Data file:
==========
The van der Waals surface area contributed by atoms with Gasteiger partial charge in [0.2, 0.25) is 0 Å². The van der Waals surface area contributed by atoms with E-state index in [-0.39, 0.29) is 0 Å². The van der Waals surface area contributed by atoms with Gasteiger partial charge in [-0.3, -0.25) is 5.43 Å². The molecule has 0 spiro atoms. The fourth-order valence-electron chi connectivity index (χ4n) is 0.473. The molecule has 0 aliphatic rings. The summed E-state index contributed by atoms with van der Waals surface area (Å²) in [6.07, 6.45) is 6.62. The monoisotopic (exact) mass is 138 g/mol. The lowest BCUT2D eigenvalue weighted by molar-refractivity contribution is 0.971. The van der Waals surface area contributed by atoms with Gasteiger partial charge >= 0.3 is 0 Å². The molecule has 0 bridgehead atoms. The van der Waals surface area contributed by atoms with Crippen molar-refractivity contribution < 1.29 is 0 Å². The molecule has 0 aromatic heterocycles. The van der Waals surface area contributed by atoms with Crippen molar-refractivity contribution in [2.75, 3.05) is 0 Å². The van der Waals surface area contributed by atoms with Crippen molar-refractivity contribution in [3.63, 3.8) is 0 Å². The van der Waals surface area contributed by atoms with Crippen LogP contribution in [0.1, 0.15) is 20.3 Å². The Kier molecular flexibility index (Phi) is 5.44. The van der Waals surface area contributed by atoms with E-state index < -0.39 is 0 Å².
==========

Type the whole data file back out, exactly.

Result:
The van der Waals surface area contributed by atoms with Gasteiger partial charge in [0.2, 0.25) is 0 Å². The van der Waals surface area contributed by atoms with E-state index in [-0.39, 0.29) is 0 Å². The van der Waals surface area contributed by atoms with Gasteiger partial charge in [-0.3, -0.25) is 5.43 Å². The molecule has 0 spiro atoms. The fourth-order valence-electron chi connectivity index (χ4n) is 0.473. The molecule has 0 aliphatic rings. The summed E-state index contributed by atoms with van der Waals surface area (Å²) in [6.07, 6.45) is 6.62. The monoisotopic (exact) mass is 138 g/mol. The lowest BCUT2D eigenvalue weighted by molar-refractivity contribution is 0.971. The van der Waals surface area contributed by atoms with Gasteiger partial charge >= 0.3 is 0 Å². The molecule has 0 bridgehead atoms. The van der Waals surface area contributed by atoms with Crippen molar-refractivity contribution < 1.29 is 0 Å². The molecule has 0 aromatic heterocycles. The van der Waals surface area contributed by atoms with Crippen molar-refractivity contribution in [2.75, 3.05) is 0 Å². The van der Waals surface area contributed by atoms with Crippen molar-refractivity contribution in [3.63, 3.8) is 0 Å². The van der Waals surface area contributed by atoms with Crippen LogP contribution in [0.1, 0.15) is 20.3 Å². The Kier molecular flexibility index (Phi) is 5.44. The van der Waals surface area contributed by atoms with E-state index < -0.39 is 0 Å².